Entertaining enviro-political narrative as an eminently watchable Halldóra Geirharðsdóttir (Metalhead, The Seagull’s Laughter) takes on the aluminium industry polluting the beauty of the natural Icelandic countryside.
With the inadvertent help of a twin sister and a lonely farmer, Halla quietly gets things done, in spite of the establishment reacting in the belief it’s the actions of organised international terrorism.
Writer/director Benedikt Erlingsson (Of Horses and Men, Polite People) avoids overtly agitprop political speak, allowing wry humour and understated opinion speak for itself – along with the juxtaposing of the ruins of a Ukraine destroyed by over-industrialisation (a gentle subplot to the story).
Screened as part of the Melbourne International Film Festival
A ménage-a-trois in a post-nuclear world where civilisation has been largely destroyed.
But its dystopian setting is a stunningly beautiful mountainous valley of green pastures, where a deeply impressive Margot Robbie (Suicide Squad, The Wolf of Wall Street) has survived in rural isolation on the family farm. Her lonely idyl is interrupted by Chiwetel Ejiofor (12 Years a Slave, The Martian): their idyl is interrupted by the arrival of Chris Pine (Star Trek, Hell Or High Waters).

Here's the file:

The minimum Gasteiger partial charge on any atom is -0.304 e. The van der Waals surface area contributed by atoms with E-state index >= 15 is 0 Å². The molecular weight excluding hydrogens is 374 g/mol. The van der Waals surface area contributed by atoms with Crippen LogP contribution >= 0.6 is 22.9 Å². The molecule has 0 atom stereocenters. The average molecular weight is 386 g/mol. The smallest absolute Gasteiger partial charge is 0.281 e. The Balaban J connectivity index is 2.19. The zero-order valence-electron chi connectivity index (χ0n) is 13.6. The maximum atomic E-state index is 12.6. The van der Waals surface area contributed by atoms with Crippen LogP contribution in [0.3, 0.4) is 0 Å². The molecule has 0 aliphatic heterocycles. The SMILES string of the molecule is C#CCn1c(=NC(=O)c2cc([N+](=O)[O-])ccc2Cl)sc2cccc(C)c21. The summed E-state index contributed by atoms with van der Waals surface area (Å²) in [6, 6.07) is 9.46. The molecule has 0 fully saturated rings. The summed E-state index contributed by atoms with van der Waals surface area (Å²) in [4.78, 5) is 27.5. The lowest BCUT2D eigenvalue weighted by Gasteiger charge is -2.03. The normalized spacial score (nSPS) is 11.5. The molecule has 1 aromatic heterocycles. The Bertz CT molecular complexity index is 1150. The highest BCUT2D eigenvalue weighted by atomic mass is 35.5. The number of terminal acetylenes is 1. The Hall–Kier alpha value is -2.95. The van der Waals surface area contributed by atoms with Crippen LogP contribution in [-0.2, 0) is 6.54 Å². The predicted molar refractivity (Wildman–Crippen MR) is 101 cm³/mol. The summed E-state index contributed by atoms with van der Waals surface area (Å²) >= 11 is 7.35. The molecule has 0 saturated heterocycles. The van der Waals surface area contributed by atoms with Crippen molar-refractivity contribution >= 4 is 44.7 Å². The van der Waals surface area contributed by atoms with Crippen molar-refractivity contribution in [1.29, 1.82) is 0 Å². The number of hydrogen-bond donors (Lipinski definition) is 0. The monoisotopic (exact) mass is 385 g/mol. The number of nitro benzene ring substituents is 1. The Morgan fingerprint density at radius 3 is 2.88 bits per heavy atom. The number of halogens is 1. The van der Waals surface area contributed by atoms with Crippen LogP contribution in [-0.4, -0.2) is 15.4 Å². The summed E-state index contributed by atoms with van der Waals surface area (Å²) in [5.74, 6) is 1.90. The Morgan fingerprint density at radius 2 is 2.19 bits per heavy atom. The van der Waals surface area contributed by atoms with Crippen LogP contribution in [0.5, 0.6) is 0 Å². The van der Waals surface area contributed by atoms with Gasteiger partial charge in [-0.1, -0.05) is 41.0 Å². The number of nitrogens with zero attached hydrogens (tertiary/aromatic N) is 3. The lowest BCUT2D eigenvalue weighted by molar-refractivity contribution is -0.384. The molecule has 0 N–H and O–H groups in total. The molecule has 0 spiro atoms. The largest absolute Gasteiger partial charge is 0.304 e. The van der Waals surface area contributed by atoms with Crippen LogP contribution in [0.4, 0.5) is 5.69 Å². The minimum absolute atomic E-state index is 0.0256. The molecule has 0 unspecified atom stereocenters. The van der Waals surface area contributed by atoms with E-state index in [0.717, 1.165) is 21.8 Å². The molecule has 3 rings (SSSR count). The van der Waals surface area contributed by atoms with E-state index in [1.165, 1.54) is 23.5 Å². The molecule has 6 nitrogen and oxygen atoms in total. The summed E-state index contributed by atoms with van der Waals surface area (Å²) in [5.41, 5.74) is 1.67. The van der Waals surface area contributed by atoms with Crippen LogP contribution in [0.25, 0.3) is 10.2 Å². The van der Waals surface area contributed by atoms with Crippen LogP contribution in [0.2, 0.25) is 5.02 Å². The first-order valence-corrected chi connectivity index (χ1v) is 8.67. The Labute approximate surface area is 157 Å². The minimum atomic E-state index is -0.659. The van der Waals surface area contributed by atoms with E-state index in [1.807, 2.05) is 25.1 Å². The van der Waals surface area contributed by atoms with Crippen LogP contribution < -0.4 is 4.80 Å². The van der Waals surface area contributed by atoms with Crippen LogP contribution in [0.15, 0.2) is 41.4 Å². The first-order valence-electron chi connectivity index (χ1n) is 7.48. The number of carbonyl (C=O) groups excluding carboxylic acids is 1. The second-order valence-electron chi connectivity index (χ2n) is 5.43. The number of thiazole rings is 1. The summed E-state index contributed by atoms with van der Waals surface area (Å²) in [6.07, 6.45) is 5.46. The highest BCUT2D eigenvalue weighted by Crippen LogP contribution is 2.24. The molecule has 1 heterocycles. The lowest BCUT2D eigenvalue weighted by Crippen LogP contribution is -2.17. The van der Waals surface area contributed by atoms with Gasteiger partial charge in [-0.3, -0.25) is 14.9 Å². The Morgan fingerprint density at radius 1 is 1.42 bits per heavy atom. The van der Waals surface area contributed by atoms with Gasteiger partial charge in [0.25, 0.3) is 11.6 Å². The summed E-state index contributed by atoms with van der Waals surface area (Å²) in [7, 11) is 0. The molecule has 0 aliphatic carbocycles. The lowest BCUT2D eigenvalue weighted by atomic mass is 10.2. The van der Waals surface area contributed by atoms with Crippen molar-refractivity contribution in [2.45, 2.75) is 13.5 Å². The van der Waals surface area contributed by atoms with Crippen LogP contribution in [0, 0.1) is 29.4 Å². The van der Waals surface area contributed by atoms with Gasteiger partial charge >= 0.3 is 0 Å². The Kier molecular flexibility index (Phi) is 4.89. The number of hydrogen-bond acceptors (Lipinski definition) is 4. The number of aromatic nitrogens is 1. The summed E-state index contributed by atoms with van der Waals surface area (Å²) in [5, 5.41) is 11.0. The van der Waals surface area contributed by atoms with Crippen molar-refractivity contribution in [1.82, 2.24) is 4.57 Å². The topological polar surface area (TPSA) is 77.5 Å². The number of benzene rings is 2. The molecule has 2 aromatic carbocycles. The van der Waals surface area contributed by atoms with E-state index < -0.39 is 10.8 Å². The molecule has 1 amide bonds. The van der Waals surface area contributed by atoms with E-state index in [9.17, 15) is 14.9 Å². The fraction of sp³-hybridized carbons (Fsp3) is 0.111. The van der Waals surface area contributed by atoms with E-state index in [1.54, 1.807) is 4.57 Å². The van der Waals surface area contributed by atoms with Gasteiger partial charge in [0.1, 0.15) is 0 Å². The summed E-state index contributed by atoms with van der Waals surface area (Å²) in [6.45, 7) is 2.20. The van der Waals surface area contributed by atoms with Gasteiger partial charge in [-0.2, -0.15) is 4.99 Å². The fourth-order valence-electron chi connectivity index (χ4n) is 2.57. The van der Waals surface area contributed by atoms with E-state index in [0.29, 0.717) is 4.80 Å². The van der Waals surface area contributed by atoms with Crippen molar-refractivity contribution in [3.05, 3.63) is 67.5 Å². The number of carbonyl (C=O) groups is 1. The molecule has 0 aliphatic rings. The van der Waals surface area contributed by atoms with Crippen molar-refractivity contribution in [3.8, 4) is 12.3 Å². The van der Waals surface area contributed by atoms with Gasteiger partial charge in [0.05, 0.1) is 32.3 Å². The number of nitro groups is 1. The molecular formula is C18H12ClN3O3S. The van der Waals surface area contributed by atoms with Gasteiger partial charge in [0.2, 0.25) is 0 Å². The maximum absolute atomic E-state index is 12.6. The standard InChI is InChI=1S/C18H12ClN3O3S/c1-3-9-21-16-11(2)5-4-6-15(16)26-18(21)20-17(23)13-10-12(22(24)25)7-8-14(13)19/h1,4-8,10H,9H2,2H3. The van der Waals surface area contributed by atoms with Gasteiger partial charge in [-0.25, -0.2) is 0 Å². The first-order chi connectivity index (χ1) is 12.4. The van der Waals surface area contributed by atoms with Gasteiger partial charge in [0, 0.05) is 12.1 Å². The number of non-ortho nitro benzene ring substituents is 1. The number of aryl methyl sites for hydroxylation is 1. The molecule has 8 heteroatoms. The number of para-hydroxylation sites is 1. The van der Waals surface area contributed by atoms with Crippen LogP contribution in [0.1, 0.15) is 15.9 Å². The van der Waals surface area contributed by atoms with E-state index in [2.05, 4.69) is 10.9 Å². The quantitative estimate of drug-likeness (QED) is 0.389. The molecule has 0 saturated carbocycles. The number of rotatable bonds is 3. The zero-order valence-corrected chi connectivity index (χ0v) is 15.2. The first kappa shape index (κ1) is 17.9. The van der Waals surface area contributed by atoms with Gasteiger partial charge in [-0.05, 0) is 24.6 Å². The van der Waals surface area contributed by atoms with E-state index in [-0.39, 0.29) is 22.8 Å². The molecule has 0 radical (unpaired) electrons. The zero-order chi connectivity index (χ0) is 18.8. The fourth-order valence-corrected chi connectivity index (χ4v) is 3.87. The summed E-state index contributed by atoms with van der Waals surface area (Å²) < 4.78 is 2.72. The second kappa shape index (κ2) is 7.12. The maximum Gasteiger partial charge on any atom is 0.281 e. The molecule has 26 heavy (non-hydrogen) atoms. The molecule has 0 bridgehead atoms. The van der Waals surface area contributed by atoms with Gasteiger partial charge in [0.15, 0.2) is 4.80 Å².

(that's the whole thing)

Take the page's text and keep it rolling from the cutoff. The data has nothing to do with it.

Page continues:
Director Craig Zobel (Compliance) creates a patient, slow burn of a film in which the three characters admirably play out the evolving storyline.
A remote, windswept valley is the setting as two brothers, estranged for 40 years in spite of their farms sharing common boundaries, must come together to save their livelihoods – the sheep that graze the barren landscape.
It’s a quiet, quirky drama, the unfolding winter-set tragedy imbued with a dark humour. Director Grimur Hakonarson (Summerland, A Pure Heart) draws us into the brothers’ world – and their relationship with the land and, importantly, the sheep. Like the film itself, lead Sigurour Sigurjonsson, the elder of the two brothers, is an understated, nuanced presence that stays with you.